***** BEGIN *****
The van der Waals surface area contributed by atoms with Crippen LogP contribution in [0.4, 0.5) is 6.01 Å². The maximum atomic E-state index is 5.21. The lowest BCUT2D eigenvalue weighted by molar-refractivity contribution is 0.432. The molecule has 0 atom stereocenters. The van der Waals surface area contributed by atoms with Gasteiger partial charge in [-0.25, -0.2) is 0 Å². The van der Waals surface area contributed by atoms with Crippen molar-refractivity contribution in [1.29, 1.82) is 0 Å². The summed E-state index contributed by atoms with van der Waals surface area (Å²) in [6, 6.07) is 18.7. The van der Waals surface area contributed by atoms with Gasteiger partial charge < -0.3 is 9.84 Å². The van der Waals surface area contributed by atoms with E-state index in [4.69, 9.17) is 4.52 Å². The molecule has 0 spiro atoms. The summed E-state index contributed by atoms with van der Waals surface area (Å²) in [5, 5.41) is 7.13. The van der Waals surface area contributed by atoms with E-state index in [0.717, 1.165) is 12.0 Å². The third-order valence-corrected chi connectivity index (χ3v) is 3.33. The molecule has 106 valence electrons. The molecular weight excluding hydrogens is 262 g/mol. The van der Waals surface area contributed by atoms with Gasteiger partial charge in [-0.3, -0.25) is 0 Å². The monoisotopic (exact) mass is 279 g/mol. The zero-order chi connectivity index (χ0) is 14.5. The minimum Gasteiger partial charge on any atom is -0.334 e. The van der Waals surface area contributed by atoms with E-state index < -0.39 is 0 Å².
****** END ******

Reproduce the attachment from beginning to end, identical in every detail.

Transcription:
The van der Waals surface area contributed by atoms with Crippen LogP contribution in [0.4, 0.5) is 6.01 Å². The maximum atomic E-state index is 5.21. The lowest BCUT2D eigenvalue weighted by molar-refractivity contribution is 0.432. The molecule has 0 atom stereocenters. The van der Waals surface area contributed by atoms with Gasteiger partial charge in [-0.25, -0.2) is 0 Å². The van der Waals surface area contributed by atoms with Crippen molar-refractivity contribution in [1.29, 1.82) is 0 Å². The summed E-state index contributed by atoms with van der Waals surface area (Å²) in [6, 6.07) is 18.7. The van der Waals surface area contributed by atoms with Gasteiger partial charge < -0.3 is 9.84 Å². The van der Waals surface area contributed by atoms with E-state index in [4.69, 9.17) is 4.52 Å². The molecule has 0 spiro atoms. The summed E-state index contributed by atoms with van der Waals surface area (Å²) in [5, 5.41) is 7.13. The van der Waals surface area contributed by atoms with E-state index in [0.717, 1.165) is 12.0 Å². The third-order valence-corrected chi connectivity index (χ3v) is 3.33. The molecule has 106 valence electrons. The molecular weight excluding hydrogens is 262 g/mol. The van der Waals surface area contributed by atoms with Gasteiger partial charge in [-0.3, -0.25) is 0 Å². The monoisotopic (exact) mass is 279 g/mol. The zero-order chi connectivity index (χ0) is 14.5. The minimum Gasteiger partial charge on any atom is -0.334 e. The van der Waals surface area contributed by atoms with E-state index < -0.39 is 0 Å².